The fundraising was anchored on a ready-to-go charity donation website http://www.mycharity.ie/event/getgreenmachinegoing/ (The only mechanism available to collect funds on such short notice) and incredibly players, families, friends, coaches, ex-coaches, managers and fans of Irish hockey came to the party. Big time. 5 days later the total money raised for the team is € 59 670. The men are going to Argentina, and will continue to rewrite history, one challenge at a time. I am massively inspired and proud to have been part of the group. #GreenMachine.
In other good news for Irish hockey, the Irish women’s team won Bronze in their Champs Challenge I competition, an incredible achievement, especially considering they beat Belgium on the way to their medal, the team that they lost to in their OQT final earlier this year.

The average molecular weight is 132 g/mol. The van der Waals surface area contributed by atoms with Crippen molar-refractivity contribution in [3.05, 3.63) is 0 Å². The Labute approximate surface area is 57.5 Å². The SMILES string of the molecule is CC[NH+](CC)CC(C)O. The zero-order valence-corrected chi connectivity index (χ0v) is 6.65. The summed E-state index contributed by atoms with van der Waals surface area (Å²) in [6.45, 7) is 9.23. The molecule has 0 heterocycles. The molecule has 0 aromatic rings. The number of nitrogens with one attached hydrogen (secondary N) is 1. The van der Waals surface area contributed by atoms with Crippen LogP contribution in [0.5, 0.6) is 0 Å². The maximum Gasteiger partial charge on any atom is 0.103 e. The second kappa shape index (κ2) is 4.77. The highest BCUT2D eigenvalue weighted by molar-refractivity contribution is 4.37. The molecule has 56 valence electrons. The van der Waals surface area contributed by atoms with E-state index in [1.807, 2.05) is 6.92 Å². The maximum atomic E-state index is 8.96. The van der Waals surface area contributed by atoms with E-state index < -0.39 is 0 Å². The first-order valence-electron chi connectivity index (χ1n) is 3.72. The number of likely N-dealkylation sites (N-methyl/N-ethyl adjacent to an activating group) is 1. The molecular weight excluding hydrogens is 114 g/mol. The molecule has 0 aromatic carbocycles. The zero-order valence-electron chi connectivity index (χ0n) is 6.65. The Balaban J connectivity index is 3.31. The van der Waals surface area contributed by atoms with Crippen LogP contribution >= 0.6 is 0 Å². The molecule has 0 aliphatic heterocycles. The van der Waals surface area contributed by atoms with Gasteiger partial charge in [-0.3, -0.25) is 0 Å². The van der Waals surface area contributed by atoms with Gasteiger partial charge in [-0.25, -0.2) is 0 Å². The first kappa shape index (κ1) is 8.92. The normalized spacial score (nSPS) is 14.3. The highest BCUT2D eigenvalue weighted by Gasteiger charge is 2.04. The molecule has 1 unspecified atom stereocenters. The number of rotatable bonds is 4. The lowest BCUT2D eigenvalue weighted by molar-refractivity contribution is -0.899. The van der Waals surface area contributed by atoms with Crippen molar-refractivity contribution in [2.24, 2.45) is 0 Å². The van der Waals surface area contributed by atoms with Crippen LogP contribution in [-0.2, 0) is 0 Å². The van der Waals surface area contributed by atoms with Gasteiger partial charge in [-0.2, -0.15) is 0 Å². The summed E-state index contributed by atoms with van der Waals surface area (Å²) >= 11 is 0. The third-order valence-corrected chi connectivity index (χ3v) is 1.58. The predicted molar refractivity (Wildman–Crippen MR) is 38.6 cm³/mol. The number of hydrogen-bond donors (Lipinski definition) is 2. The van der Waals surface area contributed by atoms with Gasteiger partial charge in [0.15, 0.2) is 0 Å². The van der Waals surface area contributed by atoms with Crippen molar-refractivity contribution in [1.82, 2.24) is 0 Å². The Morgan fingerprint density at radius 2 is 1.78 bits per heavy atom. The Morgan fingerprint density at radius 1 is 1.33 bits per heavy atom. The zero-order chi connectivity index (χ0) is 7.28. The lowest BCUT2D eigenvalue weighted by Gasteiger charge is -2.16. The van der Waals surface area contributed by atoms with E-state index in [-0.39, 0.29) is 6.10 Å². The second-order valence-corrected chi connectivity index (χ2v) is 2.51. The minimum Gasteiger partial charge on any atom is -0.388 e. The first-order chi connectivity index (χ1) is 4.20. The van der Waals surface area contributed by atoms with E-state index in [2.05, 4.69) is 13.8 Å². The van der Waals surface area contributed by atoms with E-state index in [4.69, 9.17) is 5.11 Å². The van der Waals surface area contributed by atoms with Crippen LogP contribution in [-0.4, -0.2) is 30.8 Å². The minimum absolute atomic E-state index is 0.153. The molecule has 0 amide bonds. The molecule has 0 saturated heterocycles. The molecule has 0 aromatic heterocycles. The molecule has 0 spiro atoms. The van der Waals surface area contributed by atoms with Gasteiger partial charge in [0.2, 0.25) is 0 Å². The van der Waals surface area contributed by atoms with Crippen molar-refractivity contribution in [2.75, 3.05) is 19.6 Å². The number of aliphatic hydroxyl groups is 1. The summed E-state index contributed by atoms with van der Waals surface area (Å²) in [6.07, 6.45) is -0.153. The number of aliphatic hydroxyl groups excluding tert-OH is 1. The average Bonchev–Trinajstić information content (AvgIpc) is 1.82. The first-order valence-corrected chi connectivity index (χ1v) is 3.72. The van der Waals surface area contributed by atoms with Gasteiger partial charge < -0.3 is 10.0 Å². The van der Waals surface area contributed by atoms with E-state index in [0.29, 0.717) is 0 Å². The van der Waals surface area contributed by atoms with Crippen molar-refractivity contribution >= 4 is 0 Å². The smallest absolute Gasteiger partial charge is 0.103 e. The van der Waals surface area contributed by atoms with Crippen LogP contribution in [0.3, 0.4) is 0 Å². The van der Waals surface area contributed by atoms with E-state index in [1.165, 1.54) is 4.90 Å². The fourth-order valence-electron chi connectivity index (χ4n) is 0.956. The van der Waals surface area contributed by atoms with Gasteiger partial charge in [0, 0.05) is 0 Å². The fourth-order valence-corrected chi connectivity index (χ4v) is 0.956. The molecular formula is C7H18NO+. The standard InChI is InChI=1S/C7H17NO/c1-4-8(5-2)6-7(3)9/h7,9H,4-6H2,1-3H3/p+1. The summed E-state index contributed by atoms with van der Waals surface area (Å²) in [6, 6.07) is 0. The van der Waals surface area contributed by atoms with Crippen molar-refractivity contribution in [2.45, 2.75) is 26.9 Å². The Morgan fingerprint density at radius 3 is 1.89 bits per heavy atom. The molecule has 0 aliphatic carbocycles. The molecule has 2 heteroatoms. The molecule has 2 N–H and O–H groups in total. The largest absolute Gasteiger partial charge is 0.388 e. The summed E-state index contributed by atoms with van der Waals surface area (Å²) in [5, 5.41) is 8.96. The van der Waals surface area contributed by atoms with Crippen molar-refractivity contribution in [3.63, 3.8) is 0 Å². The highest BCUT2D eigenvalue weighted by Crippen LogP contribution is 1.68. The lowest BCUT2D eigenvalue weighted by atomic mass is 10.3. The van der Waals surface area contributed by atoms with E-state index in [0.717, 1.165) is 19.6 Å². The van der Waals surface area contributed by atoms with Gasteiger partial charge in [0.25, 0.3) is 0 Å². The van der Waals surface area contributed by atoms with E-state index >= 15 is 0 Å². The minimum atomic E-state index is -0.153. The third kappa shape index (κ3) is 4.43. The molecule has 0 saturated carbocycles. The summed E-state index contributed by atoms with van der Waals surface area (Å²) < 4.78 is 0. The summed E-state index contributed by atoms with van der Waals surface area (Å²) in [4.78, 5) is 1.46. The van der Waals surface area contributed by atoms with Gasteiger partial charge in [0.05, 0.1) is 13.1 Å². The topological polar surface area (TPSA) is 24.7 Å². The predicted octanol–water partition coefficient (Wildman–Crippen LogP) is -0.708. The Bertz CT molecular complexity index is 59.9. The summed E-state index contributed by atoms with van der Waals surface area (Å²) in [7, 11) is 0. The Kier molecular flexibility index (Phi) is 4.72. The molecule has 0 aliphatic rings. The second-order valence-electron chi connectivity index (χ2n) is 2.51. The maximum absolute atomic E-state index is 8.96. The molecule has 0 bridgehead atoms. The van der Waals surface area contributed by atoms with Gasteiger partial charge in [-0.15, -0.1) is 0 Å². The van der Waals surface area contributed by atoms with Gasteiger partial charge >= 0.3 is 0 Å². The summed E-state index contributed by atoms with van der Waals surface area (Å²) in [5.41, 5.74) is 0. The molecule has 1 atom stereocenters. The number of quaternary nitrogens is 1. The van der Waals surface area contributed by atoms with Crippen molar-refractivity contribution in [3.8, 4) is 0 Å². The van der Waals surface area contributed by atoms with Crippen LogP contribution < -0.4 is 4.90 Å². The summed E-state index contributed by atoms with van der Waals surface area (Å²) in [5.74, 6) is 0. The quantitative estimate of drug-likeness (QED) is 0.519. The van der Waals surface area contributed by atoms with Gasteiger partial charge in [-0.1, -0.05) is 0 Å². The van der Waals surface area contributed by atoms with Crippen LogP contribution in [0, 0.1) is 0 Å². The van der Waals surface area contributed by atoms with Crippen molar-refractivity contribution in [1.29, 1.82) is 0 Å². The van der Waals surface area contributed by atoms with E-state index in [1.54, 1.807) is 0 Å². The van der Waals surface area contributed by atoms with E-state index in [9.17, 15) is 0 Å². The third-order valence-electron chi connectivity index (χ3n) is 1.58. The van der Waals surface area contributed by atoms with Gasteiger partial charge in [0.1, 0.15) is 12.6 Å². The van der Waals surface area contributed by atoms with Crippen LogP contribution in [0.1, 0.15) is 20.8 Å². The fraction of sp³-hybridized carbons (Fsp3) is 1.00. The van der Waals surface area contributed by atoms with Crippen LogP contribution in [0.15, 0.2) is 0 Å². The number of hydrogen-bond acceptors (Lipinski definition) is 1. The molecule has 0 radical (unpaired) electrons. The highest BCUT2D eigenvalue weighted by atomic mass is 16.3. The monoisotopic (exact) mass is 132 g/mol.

Irish heartache by Tim Goodenough Originally published 20 March 2012
It’s two days after the Irish men’s Olympic hockey dream was dashed cruelly with 2 seconds to go in a historic Olympic Qualifying final in Dublin – and it still hurts. Ireland was playing the fancied Korean’s – ranked 6th in the world, and the underdog story has captured the imagination of any who has learnt of it. Korea took the lead for the first time in the match, with 2 seconds to go before the final whistle, and thus won 3-2. Ireland had recently been promoted to 16th in the world (up from 18th ) after an impressive progression that culminated in an incredible 2011 Summer, which included positive results against Australia (1st), Spain (5th) and Korea themselves.
In any elite sport in the world, to jump 10 world ranking places in form and to play at that level consistently is almost unheard of. Countries simply don’t usually category jump upwards like this, and when they do, it is typically the result of a massive cash injection. So how did the Irish men’s hockey team do it? And does the heartbreaking loss mean the end of their fairy tale rise to the top of world hockey?